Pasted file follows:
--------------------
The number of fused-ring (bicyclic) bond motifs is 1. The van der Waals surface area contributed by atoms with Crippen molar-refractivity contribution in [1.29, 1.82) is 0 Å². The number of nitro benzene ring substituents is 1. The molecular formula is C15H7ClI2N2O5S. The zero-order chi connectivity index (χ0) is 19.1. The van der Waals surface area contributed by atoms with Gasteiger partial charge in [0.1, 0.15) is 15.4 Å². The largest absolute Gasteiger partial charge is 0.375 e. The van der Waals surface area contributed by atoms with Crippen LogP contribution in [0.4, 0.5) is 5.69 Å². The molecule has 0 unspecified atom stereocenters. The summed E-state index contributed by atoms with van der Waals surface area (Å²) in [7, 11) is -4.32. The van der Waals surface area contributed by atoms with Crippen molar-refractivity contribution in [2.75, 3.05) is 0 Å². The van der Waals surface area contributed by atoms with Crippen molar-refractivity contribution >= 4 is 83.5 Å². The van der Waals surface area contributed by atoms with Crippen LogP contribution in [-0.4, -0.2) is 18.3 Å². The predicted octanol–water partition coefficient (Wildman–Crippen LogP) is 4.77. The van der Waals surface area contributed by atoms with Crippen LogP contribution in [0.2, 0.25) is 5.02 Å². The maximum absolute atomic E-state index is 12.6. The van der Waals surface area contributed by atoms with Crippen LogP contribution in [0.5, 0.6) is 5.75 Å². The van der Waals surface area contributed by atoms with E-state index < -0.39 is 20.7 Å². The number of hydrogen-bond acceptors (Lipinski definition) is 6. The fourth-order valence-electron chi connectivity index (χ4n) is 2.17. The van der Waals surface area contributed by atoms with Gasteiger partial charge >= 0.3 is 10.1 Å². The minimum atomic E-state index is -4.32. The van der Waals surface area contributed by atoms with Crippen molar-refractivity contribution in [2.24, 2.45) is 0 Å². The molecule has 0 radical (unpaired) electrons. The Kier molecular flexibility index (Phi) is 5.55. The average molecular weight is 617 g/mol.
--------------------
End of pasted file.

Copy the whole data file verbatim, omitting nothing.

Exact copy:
The number of fused-ring (bicyclic) bond motifs is 1. The van der Waals surface area contributed by atoms with Crippen molar-refractivity contribution in [1.29, 1.82) is 0 Å². The number of nitro benzene ring substituents is 1. The molecular formula is C15H7ClI2N2O5S. The zero-order chi connectivity index (χ0) is 19.1. The van der Waals surface area contributed by atoms with Gasteiger partial charge in [0.1, 0.15) is 15.4 Å². The largest absolute Gasteiger partial charge is 0.375 e. The van der Waals surface area contributed by atoms with Crippen LogP contribution in [0.4, 0.5) is 5.69 Å². The molecule has 0 unspecified atom stereocenters. The summed E-state index contributed by atoms with van der Waals surface area (Å²) in [7, 11) is -4.32. The van der Waals surface area contributed by atoms with Crippen molar-refractivity contribution in [2.75, 3.05) is 0 Å². The van der Waals surface area contributed by atoms with Crippen molar-refractivity contribution >= 4 is 83.5 Å². The van der Waals surface area contributed by atoms with Crippen LogP contribution in [-0.4, -0.2) is 18.3 Å². The predicted octanol–water partition coefficient (Wildman–Crippen LogP) is 4.77. The van der Waals surface area contributed by atoms with Crippen LogP contribution in [0.2, 0.25) is 5.02 Å². The maximum absolute atomic E-state index is 12.6. The van der Waals surface area contributed by atoms with Crippen LogP contribution in [0.5, 0.6) is 5.75 Å². The van der Waals surface area contributed by atoms with E-state index < -0.39 is 20.7 Å². The number of hydrogen-bond acceptors (Lipinski definition) is 6. The fourth-order valence-electron chi connectivity index (χ4n) is 2.17. The van der Waals surface area contributed by atoms with Gasteiger partial charge >= 0.3 is 10.1 Å². The minimum atomic E-state index is -4.32. The van der Waals surface area contributed by atoms with Crippen molar-refractivity contribution in [2.24, 2.45) is 0 Å². The molecule has 0 radical (unpaired) electrons. The Kier molecular flexibility index (Phi) is 5.55. The average molecular weight is 617 g/mol.